Spring 2016 http://www.math.hmc.edu/~su/math131/ Professor Francis Su
Grader/Tutors:
Patrick Tierney, Jared Tramontano, Sam Miller, Hope Yu, Kat Dover


This course is a rigorous analysis of the real numbers, as well as an introduction to writing and communicating mathematics well. Topics will include: construction of the real numbers, fields, complex numbers, topology of the reals, metric spaces, careful treatment of sequences and series, functions of real numbers, continuity, compactness, connectedness, differentiation, and the mean value theorem, with an introduction to sequences of functions. It is the first course in the analysis sequence, which continues in Real Analysis II. 
Goals of the course:
Required Text: Walter Rudin, Principles of Mathematical Analysis, McGrawHill. We will cover Chapters 1 through 5, and part of Chapter 7. There are also many other books on analysis that you may wish to consult in the library, around the QA300 area.
Homeworks, and ReWrites: Due at my office (Shan 3416) by 1:15 pm on Thursdays. Please follow the HMC Mathematics Department format for homework, online at http://www.math.hmc.edu/teaching/homework/. Because I want you to learn from the feedback you get on your homework, as well as improve your writing skills, I will use a system of (optional) rewrites for the first few assignments, which will work as follows:
LaTeX: some of you may find LaTeX helpful in typesetting your homework. If you'd like to learn LaTeX, or have questions about it, you can visit the CCMS Software Lab.
Midterms and Grading: There will be three exams:
Honor Code: The HMC Honor Code applies in all matters of conduct concerning this course. Though cooperation on homework assignments is encouraged, you are expected to write up all your solutions individually. Thus copying is prohibited, and you should understand your solutions well enough to write them up yourself. It is appropriate to acknowledge the assistance of others; if you work with others on a homework question, please write their names in the margin. Part of the fun of this course is the struggle, as well as the joy of discovering a solution for yourself. Please note: using solutions found online or solutions of previous students will be regarded as a violation of the HMC Honor Code and will be handled accordingly. I encourage you instead to talk to me or the tutors or each other!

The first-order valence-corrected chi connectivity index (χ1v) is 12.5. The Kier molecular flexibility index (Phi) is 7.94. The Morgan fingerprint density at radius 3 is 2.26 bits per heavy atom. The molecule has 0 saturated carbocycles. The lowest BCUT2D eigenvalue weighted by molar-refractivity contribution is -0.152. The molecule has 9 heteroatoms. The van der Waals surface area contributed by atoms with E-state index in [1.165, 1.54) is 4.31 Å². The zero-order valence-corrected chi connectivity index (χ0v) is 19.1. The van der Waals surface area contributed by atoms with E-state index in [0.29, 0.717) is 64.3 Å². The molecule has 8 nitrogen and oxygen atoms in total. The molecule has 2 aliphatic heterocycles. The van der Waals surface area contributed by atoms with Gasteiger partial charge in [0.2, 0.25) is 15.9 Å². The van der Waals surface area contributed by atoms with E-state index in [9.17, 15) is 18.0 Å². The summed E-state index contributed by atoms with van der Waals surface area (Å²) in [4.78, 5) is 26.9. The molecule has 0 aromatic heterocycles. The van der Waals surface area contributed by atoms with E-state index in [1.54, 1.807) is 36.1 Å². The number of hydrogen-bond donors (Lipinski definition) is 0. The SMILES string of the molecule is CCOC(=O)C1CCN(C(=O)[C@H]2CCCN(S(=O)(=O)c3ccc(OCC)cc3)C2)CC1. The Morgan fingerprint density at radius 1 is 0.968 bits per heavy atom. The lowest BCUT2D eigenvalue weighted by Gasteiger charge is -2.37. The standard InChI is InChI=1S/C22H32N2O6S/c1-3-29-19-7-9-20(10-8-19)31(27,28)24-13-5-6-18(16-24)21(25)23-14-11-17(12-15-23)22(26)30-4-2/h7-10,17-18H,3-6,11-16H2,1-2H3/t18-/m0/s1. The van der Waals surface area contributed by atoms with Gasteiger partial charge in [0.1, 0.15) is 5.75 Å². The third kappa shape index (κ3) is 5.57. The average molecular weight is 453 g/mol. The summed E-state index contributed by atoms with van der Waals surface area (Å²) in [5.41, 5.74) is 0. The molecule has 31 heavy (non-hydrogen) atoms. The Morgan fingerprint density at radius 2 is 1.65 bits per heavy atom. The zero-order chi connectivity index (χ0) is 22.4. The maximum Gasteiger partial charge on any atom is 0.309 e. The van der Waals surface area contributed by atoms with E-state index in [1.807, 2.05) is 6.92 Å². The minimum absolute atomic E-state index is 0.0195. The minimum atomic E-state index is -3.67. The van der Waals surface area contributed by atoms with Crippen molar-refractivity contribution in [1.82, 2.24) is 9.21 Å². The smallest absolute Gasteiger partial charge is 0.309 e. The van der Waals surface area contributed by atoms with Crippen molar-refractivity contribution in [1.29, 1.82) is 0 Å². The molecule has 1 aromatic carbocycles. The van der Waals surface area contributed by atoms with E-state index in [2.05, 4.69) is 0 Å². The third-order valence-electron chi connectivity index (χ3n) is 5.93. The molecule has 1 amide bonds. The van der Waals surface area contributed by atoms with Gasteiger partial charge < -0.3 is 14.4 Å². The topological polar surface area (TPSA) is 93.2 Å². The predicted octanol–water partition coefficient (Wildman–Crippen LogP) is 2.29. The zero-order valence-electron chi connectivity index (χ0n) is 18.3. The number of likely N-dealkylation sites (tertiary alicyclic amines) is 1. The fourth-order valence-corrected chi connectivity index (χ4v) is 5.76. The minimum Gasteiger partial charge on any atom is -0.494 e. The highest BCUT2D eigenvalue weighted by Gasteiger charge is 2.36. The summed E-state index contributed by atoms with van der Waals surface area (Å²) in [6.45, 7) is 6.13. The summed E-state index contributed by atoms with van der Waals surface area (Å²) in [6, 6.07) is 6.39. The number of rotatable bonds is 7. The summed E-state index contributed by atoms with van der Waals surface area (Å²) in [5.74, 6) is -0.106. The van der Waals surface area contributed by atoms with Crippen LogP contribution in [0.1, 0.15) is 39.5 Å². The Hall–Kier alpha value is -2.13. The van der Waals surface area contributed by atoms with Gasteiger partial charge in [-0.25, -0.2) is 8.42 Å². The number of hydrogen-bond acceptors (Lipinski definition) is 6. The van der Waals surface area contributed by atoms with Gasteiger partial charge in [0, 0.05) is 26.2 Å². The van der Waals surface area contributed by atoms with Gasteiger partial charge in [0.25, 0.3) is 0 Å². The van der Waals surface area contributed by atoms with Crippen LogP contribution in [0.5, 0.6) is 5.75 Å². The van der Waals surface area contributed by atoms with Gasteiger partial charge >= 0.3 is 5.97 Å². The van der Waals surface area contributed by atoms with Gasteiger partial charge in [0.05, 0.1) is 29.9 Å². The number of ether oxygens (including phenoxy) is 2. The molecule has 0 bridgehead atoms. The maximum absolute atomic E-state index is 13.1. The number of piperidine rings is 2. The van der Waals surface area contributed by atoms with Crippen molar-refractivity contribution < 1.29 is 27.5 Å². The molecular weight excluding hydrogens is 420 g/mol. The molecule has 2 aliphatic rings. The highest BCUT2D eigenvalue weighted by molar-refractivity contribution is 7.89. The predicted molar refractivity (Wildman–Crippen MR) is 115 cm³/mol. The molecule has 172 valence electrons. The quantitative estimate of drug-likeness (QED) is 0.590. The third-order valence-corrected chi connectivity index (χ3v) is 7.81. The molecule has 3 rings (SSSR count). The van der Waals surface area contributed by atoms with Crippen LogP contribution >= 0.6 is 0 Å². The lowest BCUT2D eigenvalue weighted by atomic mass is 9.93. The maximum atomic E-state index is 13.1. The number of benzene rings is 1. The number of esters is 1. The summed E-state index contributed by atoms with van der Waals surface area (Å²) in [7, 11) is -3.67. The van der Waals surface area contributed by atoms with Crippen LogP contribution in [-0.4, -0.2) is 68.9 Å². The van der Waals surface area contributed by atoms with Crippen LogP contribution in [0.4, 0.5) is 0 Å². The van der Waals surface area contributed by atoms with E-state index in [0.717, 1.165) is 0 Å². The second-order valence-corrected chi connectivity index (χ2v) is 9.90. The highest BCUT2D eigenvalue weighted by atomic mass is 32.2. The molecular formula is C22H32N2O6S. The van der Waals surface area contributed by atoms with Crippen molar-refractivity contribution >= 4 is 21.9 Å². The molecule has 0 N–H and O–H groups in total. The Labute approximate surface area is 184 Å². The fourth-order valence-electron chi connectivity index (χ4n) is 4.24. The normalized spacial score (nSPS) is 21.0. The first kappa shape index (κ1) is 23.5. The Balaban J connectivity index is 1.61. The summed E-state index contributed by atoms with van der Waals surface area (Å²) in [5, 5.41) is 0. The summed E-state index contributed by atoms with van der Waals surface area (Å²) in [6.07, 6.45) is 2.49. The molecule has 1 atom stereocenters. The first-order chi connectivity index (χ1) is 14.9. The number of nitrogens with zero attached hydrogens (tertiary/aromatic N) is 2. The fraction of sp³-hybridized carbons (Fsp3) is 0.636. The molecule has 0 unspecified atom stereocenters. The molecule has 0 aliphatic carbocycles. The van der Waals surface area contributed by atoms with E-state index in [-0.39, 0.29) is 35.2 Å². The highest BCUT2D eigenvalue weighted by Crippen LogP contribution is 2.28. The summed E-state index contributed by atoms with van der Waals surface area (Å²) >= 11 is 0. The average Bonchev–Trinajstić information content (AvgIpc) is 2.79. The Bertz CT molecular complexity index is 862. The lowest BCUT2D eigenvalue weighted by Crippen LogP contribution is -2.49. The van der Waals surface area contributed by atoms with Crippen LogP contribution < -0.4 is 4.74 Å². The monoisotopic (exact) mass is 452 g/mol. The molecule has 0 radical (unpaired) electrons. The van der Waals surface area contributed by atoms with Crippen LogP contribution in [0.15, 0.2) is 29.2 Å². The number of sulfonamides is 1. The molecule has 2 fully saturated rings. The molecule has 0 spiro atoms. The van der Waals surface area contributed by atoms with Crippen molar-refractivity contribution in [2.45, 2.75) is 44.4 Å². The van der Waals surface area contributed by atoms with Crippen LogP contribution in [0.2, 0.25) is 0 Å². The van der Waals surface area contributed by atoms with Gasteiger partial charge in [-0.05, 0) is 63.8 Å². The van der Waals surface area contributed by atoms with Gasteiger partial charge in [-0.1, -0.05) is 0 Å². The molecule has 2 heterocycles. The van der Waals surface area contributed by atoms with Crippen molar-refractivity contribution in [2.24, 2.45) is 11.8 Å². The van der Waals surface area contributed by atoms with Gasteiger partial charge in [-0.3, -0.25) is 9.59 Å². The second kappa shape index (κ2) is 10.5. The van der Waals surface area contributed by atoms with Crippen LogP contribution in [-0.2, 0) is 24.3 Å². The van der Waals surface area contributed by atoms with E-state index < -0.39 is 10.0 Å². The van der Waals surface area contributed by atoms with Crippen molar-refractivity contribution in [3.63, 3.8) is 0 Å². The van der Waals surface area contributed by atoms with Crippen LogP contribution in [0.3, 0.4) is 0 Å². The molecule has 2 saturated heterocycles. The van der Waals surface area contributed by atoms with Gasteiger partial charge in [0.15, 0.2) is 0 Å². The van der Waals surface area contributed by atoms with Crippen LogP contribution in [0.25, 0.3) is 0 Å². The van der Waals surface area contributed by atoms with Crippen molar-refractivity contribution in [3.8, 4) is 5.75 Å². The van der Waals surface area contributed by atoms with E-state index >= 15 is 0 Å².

Taped YouTube Lectures:
These lectures were taped in 2010, and although the lectures I give this year may not be identical, they will be close enough that you may find it valuable to use them for review. Or, better yet, watch them before the class lecture, and then during class you can ask questions! I do not encourage using these lectures as a substitute for class, however, since we will be doing slightly different things and interactions with me and other students will be critical for your learning. 
Homeworks
All HW's refer Rudin's Principles of Mathematical Analysis. 


There will be no rewrites for HW#0.
Your homework should be handed in three parts.

Your homework should be handed in three parts.
Rewrites for HW#1 are also due. If you want to do rewrites, see this guide. Rewrites should be handed in in parts. 
Rewrites for HW#2 are also due. If you want to do rewrites, see this guide. Save a copy since you probably won't get the homework back in time to study for the exam. 
Rewrites for HW#3 are due. Rewrites should be handed in in parts. No more rewrites after this date. 
No further rewrites accepted. 







Possible upcoming homeworksBelow this line, all homeworks are TENTATIVE. This means they are likely to be assigned, but there is no guarantee that they will until you see them moved to the box ABOVE. I am putting them here in case you want to work ahead!